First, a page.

In Part 1, I explained how to choose a quality dog food from the plethora of brands and flavors on the market. The alternative to commercial diets is creating and preparing your pet’s food at home. This option has gained popularity in recent years with the contamination scares and movements to improve our own diet and health.
Feeding Raw or Homemade Diets
Before the invention of dog food, household pets were fed “people food”. These types of diets worked because they were as varied and nutritious as their owner’s diets, and foods were not filled with preservatives and other impossible to pronounce ingredients. We are now starting to see more disease, allergies, and illness in our pets, and it could have something to do with the quality of the food we are feeding our animals. I like to imagine how I feel when I’ve eaten badly for a few days – say nothing but pizza, chips, & soda. I feel run down and sluggish, my immune system is craving vitamins and nutrients that junk foods don’t provide. A diet like that can be compared to feeding a low quality pet food. Imagine going your whole life on nothing but junk food and preservatives. Thankfully, the pet food industry is following suit and has steadily been improving their offerings.
Making homemade pet food is something I started just a few weeks ago. Before you plunge into making your own pet food, I strongly recommend that you do some research on the subject so that you know the nutritional requirements of your pets, as well as any additional supplements that you may need to provide. I started by doing some simple calculations to see how many calories my boys need to consume in one day. There are a lot of differences of opinion when it comes to how much protein/carbohydrate/vegetable content there needs to be in your pet’s diet. Using my own research and the help of my vet, I decided on a diet that complements my pets’ lifestyle and activity level. Look for more posts in the future on my experiments in dog and cat cuisine.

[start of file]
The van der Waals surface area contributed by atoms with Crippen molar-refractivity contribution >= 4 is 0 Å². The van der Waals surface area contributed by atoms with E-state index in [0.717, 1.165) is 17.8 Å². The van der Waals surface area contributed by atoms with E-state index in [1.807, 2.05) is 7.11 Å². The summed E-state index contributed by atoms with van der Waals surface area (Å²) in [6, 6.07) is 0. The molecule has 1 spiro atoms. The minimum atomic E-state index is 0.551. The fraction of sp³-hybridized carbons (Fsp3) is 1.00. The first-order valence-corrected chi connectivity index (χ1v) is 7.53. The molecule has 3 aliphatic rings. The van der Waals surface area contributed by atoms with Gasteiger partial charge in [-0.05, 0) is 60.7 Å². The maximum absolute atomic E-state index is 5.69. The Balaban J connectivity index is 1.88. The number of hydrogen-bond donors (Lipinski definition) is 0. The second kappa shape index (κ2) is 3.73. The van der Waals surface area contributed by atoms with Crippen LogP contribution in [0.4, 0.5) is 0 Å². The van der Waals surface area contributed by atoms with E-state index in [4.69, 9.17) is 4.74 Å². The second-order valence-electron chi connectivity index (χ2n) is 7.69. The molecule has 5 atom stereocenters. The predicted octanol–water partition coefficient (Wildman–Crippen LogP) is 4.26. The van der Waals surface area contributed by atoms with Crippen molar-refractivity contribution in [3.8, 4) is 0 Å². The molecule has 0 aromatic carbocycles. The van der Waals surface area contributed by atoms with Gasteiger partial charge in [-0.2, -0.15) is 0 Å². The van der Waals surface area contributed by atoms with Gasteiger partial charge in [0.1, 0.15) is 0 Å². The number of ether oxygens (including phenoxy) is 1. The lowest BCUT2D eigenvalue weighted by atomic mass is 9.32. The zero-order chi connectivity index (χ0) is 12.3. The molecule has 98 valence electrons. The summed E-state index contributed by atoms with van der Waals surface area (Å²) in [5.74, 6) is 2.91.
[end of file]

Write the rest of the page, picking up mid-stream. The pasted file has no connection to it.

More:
There is another re-emerging trend in pet food too – feeding raw food diets. Many proponents of this diet feel that feeding a raw diet is more natural, similar to the diet of your pet’s wild ancestors and that cooking the meat your pets eat depletes the nutrients it provides. There are also prepared raw foods made by Nature’s Variety available in patties or nuggets that you can feed your dog if you aren’t quite ready to feed them half a chicken!
The Importance of Supplements
No matter what kind of diet you decide to feed your pets, they are likely lacking some of the basic nutrients needed to keep them at their best. Our pets have a higher calcium requirement that we do, so calcium should be added to the food. A common source for adding calcium is bone meal, plain non-fat yogurt is another way to go. For a healthy, shiny coat, add Omega 3 and 6 fatty acids to your pet’s diet with fish oil. A daily doggie multivitamin can help you provide the basic vitamins required for a healthy immune system.
I hope this article has helped put you on a path to better health for your pets. Having an awareness of what your pets are eating and making simple changes can reward you and your pet with a healthier, longer life.
Book: The Whole Pet Diet; 8 Weeks to great health for dogs and cats by Andi Brown
Book: Dr. Pitcairn’s Complete Guide to Natural Health for Dogs & Cats by Richard H. Pitcairn, DVM, PhD